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Education & Financial Aid

Ever-rising tuition prices make paying for college difficult for all parents, but especially for single fathers. Not being able to afford to pay your child’s tuition ahead of time is no reason your child not to attend a university. Going broke and a higher education for your children do not go hand in hand; there are ways to avoid this situation. Your child will probably need to pitch in and help carry the load, but that will make their time in college all the more gratifying.

Availability of scholarship money should not be underestimated. Scholarships are available and your child does not need to have a grade point average of a 4.0 to procure one. There are various types of scholarships, not just academic ones. FastWeb.com, Collegeboard.com, Wiredscholar.com, and ScholarshipCoach.com are places to look for a huge number of scholarship options. Have your son or daughter submit applications for as many scholarships as possible and resubmit each year. Your child can obtain scholarship money for every year they are in school.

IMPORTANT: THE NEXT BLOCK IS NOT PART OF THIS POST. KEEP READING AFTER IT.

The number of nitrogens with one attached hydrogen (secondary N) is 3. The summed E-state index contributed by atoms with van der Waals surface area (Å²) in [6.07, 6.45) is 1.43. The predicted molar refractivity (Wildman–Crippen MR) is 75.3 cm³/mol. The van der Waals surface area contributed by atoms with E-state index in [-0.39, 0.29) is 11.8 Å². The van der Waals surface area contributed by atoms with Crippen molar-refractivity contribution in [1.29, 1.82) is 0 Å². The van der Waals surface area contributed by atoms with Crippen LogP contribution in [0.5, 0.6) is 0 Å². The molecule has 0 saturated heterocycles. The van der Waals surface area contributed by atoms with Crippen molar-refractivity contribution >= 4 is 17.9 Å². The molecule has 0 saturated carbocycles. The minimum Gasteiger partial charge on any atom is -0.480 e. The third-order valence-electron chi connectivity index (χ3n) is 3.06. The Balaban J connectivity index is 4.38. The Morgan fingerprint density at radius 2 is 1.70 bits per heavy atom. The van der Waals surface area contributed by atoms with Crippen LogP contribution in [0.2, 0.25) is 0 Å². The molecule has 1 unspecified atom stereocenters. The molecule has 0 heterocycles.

Student loans and grants are another wonderful way to pay for college. Be sure to have your bundle of joy apply for every grant he/she can and then visit FAFSA (www.fafsa.ed.gov) to apply for financial aid. A high school guidance counselor can provide you with more information or scouring the internet for “college grants” are just some of the resources to help your search. If grants won't cover the cost of tuition, student loans are a low-cost alternative or supplement. Student loans teach responsibility and give students an involvement in their own education. Student loans are also manageable because they have low rates and are paid off over a long period of time. There are also student loans with low rates that parents can take out in their own names.

If your son or daughter wants to attend a four-year university, ask them to consider attending a more affordable community college for the first two years and then transferring. Most universities accept up to 64 transfer credits (or more), making it easy to get the core curriculum out of the way at a much cheaper price. Just be sure your student checks with both schools beforehand so they'll know what classes to take for their intended degree and what will and won't transfer over.

College isn't bargain basement priced and affording it will not be easy. But there are resources available to help you send your child through school. Just know where to look and know when to put your pride aside to ask for help.


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